IDPH has cited and fined Loft Rehab of Rock Springs nursing home in Decatur after a resident there sustained a fractured ankle while being transferred from her wheelchair to her bed with the assistance of a single aide rather than the two which were required.
Used properly, a mechanical lift is a helpful piece of equipment in a nursing home. It allows residents to be safely transferred from bed to wheelchair, wheelchair to chair, and so forth. It also spares the staff the task of moving residents manually, which reduces the incidence of injury to the staff from lifting injuries and to residents from rough or improper handling while being moved.
The key phrase in the paragraph above is “used properly.” This is because when the lift is not used properly, the potential for disaster lurks. Proper use of the lift includes the staff being properly trained in the use of the lift, two staff involved in the transfer (one to handle the resident, the other to manage the controls), and all of the equipment and accessories on the lift itself being in good working condition. One of the more common types of accidents we see with the use of lift is having one person doing a two-person job (see here, here, and here for examples).
On the day of this nursing home fall, the resident was being transferred from her wheelchair to her bed using a lift. There was only a single aide involved in the transfer. While the resident was being lifted from her wheelchair to her bed, her lower leg became entangled in the foot rests to the wheelchair. The aide completed the completed the transfer and put the resident to bed. The following morning, the resident was complaining of pain, and the nurse on duty found that the resident’s ankle was bruised, swollen, and painful to touch. The resident was sent to the hospital where CT scans showed that there were multiple fractures of the ankle. However, because the resident was nonweight bearing, they elected to proceed without surgery.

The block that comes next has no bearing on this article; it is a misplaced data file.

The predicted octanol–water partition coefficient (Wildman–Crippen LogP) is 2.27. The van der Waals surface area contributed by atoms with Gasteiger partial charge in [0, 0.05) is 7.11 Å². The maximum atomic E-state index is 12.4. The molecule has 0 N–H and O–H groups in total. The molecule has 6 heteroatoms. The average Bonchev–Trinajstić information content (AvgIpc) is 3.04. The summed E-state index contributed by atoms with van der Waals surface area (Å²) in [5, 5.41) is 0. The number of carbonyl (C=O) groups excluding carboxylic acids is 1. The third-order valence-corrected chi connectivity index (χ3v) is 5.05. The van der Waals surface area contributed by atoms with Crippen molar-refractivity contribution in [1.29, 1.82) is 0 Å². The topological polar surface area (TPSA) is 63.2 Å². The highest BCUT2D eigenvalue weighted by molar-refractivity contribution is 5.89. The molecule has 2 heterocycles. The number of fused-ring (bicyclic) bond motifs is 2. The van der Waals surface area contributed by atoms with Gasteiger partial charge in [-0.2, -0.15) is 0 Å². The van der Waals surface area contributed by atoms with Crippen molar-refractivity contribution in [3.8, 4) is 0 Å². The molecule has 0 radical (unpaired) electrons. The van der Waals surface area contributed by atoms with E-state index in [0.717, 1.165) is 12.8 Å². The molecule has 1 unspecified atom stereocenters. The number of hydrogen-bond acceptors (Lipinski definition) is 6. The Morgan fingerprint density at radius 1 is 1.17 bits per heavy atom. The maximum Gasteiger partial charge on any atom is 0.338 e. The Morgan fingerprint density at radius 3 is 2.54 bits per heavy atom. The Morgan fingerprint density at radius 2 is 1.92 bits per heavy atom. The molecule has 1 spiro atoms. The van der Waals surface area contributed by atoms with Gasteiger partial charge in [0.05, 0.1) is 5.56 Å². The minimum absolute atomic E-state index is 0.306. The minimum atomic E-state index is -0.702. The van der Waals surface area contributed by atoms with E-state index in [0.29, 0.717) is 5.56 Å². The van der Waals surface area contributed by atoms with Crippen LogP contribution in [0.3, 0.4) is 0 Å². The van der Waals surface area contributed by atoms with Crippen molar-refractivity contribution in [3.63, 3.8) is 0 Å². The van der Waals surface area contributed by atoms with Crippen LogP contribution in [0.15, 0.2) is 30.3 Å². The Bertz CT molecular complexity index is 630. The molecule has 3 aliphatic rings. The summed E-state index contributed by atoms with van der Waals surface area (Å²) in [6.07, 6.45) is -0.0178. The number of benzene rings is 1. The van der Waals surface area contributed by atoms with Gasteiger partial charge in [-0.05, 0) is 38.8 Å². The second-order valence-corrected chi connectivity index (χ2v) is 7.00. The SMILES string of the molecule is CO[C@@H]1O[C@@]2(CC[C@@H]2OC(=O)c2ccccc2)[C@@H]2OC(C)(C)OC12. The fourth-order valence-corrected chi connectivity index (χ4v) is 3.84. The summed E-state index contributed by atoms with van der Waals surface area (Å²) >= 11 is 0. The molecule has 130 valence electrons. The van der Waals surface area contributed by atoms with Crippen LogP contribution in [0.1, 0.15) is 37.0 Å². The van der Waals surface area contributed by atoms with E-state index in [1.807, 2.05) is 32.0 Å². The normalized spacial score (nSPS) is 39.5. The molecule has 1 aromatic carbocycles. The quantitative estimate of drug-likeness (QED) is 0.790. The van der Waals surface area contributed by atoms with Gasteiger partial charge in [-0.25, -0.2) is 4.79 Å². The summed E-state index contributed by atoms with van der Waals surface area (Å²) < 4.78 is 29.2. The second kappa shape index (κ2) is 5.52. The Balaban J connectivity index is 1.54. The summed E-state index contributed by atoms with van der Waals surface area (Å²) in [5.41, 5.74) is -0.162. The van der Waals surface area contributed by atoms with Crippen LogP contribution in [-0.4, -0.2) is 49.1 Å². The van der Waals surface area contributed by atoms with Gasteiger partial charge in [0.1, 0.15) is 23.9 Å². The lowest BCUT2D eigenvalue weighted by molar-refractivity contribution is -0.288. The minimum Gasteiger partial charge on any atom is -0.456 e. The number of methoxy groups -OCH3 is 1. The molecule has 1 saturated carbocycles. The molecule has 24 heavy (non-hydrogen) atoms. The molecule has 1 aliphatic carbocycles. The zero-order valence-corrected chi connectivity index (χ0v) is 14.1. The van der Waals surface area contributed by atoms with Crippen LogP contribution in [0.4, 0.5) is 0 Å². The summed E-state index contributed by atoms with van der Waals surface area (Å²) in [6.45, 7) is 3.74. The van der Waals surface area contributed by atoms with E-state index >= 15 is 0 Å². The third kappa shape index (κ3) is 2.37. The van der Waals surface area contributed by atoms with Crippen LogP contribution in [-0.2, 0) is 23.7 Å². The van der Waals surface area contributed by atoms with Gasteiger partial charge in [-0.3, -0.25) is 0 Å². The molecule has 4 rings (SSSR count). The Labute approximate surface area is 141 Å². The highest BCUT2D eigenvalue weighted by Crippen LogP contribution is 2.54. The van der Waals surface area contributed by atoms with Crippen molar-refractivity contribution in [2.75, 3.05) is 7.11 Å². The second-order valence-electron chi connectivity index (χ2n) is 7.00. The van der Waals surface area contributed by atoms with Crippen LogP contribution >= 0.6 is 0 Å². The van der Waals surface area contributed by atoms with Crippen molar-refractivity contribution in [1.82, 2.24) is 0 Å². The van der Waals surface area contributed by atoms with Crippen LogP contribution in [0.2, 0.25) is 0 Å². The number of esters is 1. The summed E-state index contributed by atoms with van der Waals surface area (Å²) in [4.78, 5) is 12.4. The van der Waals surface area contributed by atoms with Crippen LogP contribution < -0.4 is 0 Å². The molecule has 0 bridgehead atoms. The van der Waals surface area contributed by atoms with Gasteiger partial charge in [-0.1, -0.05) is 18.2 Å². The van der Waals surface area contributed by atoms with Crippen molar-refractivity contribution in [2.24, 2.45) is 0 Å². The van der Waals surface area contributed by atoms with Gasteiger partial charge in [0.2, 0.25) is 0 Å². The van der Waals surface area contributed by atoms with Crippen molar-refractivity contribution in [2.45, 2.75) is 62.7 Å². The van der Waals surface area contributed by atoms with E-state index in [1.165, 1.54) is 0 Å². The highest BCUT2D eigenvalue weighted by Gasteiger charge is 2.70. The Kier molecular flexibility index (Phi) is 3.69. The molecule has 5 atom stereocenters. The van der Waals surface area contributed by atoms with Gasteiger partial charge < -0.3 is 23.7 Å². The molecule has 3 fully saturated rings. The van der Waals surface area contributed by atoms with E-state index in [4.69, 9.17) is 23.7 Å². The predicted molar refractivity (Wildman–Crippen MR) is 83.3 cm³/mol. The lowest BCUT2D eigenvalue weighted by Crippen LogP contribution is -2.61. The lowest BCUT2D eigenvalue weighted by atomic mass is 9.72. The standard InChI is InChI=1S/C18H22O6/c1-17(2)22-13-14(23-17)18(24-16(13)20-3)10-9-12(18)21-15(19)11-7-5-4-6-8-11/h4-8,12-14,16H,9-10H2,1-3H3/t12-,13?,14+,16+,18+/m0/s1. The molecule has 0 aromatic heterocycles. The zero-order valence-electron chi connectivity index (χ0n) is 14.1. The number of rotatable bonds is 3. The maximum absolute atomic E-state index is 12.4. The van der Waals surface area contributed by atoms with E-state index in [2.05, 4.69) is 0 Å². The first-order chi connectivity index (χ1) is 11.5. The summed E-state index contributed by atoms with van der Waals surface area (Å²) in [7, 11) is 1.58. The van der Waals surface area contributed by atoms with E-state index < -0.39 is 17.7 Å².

This was a highly preventable injury. All that had to be done was for a second aide to participate in the transfer. The very purpose of that second aide is to help handle the resident and this would have likely avoided the entanglement with the wheelchair footrests and the resulting injury. Although the resident was nonweight bearing, this kind of fracture does have serious negative implications for her activity level and her overall quality of life.
The deeper and more important questions is why did the aide skip the step of having a second staff member there? She told the state surveyor that she was in a hurry that evening. Being in too much of a hurry to provide safe care is a hallmark of an understaffed nursing home. Sadly, understaffing a nursing home is a part of the nursing home business model. One of our core beliefs is that nursing homes are built to fail due to the business model they follow and that unnecessary accidental injuries and wrongful deaths of nursing home residents are the inevitable result. Order our FREE report, Built to Fail, to learn more about why. Our experienced Chicago nursing home lawyers are ready to help you understand what happened, why, and what your rights are. Contact us to get the help you need.
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